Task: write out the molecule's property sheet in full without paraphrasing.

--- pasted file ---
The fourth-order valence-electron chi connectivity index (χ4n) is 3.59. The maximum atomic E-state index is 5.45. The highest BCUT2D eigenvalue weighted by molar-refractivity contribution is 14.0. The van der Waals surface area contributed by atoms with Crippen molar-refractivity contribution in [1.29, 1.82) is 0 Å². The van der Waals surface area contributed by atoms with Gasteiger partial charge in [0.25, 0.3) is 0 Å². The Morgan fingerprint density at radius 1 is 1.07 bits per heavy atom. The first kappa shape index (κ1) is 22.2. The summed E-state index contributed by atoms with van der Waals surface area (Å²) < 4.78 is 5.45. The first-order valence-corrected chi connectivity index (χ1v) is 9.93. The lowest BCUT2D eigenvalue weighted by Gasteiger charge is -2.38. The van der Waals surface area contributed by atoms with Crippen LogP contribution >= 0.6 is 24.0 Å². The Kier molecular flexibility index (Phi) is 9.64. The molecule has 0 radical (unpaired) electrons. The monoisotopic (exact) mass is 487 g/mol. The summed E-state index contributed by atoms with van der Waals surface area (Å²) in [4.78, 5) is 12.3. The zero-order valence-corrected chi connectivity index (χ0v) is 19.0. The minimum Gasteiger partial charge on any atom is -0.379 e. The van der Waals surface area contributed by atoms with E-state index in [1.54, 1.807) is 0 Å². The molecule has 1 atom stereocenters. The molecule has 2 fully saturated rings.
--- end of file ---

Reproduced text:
The fourth-order valence-electron chi connectivity index (χ4n) is 3.59. The maximum atomic E-state index is 5.45. The highest BCUT2D eigenvalue weighted by molar-refractivity contribution is 14.0. The van der Waals surface area contributed by atoms with Crippen molar-refractivity contribution in [1.29, 1.82) is 0 Å². The van der Waals surface area contributed by atoms with Gasteiger partial charge in [0.25, 0.3) is 0 Å². The Morgan fingerprint density at radius 1 is 1.07 bits per heavy atom. The first kappa shape index (κ1) is 22.2. The summed E-state index contributed by atoms with van der Waals surface area (Å²) < 4.78 is 5.45. The first-order valence-corrected chi connectivity index (χ1v) is 9.93. The lowest BCUT2D eigenvalue weighted by Gasteiger charge is -2.38. The van der Waals surface area contributed by atoms with Crippen LogP contribution >= 0.6 is 24.0 Å². The Kier molecular flexibility index (Phi) is 9.64. The molecule has 0 radical (unpaired) electrons. The monoisotopic (exact) mass is 487 g/mol. The summed E-state index contributed by atoms with van der Waals surface area (Å²) in [4.78, 5) is 12.3. The zero-order valence-corrected chi connectivity index (χ0v) is 19.0. The minimum Gasteiger partial charge on any atom is -0.379 e. The van der Waals surface area contributed by atoms with E-state index in [1.54, 1.807) is 0 Å². The molecule has 1 atom stereocenters. The molecule has 2 fully saturated rings.